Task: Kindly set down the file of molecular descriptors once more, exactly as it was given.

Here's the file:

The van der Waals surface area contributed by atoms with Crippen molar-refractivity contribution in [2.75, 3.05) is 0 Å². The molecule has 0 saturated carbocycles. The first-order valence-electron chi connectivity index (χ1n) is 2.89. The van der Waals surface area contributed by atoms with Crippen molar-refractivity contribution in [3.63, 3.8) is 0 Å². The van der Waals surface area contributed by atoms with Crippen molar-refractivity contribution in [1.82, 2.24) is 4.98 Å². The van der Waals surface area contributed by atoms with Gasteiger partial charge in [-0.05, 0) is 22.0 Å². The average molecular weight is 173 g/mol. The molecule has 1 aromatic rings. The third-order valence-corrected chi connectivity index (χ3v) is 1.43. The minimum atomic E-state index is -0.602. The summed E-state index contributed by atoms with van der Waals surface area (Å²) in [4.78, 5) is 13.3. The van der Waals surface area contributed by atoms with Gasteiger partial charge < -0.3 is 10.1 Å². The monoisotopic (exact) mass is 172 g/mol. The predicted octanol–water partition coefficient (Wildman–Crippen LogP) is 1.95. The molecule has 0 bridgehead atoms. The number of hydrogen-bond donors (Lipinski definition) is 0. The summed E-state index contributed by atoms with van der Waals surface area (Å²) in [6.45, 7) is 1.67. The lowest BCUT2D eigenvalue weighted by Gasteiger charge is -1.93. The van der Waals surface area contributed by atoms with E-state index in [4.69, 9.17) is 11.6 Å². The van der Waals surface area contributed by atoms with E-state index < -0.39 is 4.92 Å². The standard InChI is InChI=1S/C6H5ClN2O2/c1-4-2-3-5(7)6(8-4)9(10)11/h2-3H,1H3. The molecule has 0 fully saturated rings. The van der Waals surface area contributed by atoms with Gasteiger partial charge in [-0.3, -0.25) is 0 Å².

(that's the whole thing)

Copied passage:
The van der Waals surface area contributed by atoms with Crippen molar-refractivity contribution in [2.75, 3.05) is 0 Å². The molecule has 0 saturated carbocycles. The first-order valence-electron chi connectivity index (χ1n) is 2.89. The van der Waals surface area contributed by atoms with Crippen molar-refractivity contribution in [3.63, 3.8) is 0 Å². The van der Waals surface area contributed by atoms with Crippen molar-refractivity contribution in [1.82, 2.24) is 4.98 Å². The van der Waals surface area contributed by atoms with Gasteiger partial charge in [-0.05, 0) is 22.0 Å². The average molecular weight is 173 g/mol. The molecule has 1 aromatic rings. The third-order valence-corrected chi connectivity index (χ3v) is 1.43. The minimum atomic E-state index is -0.602. The summed E-state index contributed by atoms with van der Waals surface area (Å²) in [4.78, 5) is 13.3. The van der Waals surface area contributed by atoms with Gasteiger partial charge < -0.3 is 10.1 Å². The monoisotopic (exact) mass is 172 g/mol. The predicted octanol–water partition coefficient (Wildman–Crippen LogP) is 1.95. The molecule has 0 bridgehead atoms. The number of hydrogen-bond donors (Lipinski definition) is 0. The summed E-state index contributed by atoms with van der Waals surface area (Å²) in [6.45, 7) is 1.67. The lowest BCUT2D eigenvalue weighted by Gasteiger charge is -1.93. The van der Waals surface area contributed by atoms with E-state index in [4.69, 9.17) is 11.6 Å². The van der Waals surface area contributed by atoms with E-state index < -0.39 is 4.92 Å². The standard InChI is InChI=1S/C6H5ClN2O2/c1-4-2-3-5(7)6(8-4)9(10)11/h2-3H,1H3. The molecule has 0 fully saturated rings. The van der Waals surface area contributed by atoms with Gasteiger partial charge in [-0.3, -0.25) is 0 Å².